Investor confidence is at its highest for 18 months but many potential buyers only intend to put their money into a mini cash Isa, according to Hargreaves Lansdown.
The company's investor confidence coefficient rose to 226 in January – its highest level since July 2002 aside from a brief blip in September but 41 per cent of its clients say they plan to buy nothing but a mini cash Isa this year.
Twenty-four per cent say they are unlikely to buy an Isa of any sort while 10 per cent intend to take out a maxi Isa without committing the full allowance.
Fifteen per cent plan to invest the full £7,000 and 15 per cent say they will use existing investments to fund their Isa. Thirty-nine per cent intend to fund their Isa investment with money on deposit. Forty per cent of those who say they will invest say the most important consideration in choosing an Isa is the tax position while 53 per cent say it is the best investment irrespective of tax advantages.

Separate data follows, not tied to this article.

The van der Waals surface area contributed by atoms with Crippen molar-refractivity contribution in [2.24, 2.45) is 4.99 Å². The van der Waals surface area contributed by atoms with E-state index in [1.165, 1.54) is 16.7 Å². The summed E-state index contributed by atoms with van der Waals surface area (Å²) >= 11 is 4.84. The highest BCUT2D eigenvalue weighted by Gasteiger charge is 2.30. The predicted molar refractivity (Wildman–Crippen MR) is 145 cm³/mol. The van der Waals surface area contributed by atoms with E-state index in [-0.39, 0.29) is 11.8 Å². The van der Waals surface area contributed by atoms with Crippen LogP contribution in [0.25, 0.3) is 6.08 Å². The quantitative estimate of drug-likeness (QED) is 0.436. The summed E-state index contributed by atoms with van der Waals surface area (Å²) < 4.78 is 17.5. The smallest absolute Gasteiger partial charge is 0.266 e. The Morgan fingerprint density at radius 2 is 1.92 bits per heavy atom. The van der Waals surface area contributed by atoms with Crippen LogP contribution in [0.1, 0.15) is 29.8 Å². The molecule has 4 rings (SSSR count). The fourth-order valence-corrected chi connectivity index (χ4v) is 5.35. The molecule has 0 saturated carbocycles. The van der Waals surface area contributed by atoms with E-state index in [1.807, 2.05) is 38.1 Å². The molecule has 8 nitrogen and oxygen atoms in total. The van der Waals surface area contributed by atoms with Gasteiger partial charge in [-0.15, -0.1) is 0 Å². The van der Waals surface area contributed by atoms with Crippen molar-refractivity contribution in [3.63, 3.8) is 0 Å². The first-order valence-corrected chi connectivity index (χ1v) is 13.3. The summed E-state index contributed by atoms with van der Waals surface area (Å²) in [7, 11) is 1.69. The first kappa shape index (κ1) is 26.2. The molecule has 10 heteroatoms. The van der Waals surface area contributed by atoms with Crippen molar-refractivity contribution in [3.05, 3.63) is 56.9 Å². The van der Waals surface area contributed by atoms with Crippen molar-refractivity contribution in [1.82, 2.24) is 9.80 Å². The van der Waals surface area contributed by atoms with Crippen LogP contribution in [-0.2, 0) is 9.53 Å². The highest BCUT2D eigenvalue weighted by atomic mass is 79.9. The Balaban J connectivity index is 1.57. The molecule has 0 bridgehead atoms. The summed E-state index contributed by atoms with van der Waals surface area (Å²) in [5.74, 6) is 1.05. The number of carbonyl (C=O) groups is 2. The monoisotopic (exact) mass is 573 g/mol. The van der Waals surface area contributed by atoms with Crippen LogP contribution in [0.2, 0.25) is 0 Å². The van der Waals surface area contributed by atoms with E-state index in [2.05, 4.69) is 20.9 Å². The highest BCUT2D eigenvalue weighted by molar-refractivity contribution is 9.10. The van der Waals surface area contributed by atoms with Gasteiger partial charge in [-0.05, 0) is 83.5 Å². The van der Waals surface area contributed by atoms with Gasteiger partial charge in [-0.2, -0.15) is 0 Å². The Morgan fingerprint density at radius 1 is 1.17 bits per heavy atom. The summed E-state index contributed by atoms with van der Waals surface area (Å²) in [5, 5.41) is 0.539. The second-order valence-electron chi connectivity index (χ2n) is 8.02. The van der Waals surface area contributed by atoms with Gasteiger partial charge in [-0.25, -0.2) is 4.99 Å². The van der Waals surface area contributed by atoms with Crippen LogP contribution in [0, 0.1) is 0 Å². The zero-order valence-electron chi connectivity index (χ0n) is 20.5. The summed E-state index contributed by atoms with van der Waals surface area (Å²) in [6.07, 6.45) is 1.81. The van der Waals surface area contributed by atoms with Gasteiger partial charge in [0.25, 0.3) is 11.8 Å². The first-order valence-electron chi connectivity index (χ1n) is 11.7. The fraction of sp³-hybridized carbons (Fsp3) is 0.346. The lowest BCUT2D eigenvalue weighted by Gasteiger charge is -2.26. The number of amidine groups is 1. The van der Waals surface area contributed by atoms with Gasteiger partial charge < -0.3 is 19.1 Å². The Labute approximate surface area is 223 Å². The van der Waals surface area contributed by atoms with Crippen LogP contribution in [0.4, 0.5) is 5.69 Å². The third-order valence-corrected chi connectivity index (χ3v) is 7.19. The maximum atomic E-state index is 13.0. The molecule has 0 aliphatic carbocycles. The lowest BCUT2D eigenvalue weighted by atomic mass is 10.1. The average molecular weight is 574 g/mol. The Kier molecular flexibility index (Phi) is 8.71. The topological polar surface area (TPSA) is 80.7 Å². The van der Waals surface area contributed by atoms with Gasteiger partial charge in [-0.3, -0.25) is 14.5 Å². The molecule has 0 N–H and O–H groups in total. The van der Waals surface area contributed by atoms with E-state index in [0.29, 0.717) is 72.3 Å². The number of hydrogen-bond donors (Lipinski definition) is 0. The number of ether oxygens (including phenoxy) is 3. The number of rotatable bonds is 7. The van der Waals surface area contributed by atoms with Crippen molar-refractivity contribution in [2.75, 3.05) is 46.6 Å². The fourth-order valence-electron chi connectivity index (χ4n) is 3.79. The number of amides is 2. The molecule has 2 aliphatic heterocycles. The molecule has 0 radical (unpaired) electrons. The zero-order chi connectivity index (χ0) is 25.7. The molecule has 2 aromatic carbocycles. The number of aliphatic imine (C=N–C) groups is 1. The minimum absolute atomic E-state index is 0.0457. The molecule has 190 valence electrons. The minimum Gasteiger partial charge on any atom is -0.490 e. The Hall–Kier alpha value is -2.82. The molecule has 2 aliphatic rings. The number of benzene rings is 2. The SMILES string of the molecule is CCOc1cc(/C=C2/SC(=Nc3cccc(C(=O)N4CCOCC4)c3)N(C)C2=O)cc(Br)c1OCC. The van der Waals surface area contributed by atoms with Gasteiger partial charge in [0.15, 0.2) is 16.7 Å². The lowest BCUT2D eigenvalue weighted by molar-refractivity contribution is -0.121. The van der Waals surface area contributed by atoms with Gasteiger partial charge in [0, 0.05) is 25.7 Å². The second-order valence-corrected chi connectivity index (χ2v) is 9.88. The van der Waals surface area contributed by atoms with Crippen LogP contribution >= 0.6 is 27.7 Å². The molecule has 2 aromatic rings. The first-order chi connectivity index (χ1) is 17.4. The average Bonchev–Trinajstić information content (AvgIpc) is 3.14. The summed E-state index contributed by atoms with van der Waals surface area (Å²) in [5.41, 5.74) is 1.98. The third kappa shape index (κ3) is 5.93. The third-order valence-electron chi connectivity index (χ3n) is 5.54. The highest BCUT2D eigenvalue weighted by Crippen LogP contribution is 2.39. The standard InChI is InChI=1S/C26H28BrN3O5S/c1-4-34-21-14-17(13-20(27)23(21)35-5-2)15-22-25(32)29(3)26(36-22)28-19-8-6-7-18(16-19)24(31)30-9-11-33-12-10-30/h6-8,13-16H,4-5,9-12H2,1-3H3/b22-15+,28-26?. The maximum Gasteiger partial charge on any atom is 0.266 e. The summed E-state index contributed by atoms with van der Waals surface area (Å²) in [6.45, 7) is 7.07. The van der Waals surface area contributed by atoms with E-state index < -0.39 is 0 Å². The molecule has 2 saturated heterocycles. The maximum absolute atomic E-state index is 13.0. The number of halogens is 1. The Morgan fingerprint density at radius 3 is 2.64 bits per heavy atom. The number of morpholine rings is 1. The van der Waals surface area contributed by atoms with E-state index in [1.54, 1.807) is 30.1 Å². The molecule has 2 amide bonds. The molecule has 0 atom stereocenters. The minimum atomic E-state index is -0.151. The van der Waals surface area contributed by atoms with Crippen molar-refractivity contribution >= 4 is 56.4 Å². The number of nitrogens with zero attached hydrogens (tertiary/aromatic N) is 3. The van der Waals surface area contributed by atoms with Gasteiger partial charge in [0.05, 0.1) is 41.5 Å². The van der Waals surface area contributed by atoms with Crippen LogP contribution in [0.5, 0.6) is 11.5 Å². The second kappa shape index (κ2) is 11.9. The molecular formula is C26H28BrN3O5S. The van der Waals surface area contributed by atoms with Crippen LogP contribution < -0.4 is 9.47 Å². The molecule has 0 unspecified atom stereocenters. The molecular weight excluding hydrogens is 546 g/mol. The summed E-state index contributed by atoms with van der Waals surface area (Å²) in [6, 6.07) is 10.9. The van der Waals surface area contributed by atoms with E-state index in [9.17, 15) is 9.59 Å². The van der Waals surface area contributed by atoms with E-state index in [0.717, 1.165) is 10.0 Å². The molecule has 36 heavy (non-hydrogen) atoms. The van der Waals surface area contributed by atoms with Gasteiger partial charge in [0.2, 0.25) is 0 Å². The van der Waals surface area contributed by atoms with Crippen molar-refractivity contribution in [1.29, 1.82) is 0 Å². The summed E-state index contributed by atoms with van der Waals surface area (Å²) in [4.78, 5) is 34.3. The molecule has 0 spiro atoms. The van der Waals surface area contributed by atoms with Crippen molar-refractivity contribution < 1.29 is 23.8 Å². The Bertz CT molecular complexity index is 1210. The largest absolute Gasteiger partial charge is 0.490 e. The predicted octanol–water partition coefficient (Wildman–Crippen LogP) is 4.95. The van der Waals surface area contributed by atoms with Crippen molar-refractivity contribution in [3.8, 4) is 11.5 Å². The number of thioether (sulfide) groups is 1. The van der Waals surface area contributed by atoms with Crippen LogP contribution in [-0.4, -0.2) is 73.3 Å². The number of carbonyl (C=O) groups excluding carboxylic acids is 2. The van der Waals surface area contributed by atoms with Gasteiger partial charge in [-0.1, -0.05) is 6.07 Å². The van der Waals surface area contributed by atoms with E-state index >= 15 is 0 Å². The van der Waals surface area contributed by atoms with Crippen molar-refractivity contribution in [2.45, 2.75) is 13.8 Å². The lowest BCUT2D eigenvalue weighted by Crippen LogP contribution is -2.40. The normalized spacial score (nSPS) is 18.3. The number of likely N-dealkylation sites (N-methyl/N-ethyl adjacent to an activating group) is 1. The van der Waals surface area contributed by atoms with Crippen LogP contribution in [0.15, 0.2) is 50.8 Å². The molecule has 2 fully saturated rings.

The survey reveals that many investors are shunning Isas due to tax credits being axed. This was the most cited reason, ahead of others, including age, poor performance of existing Isas and Peps and lack of spare money.
Hargreaves Lansdown says the results show how fragile confidence still is, pointing out that investors are only seen as bullish when the index coefficient nears 400.
Head of research Mark Dampier says: “The market has risen but some people still have substantial losses and few are feeling gung-ho. What is most worrying is the lack of education. Some clients believe Isas are being abolished this year. The only way forward is putting personal finance on the nat-ional curriculum.”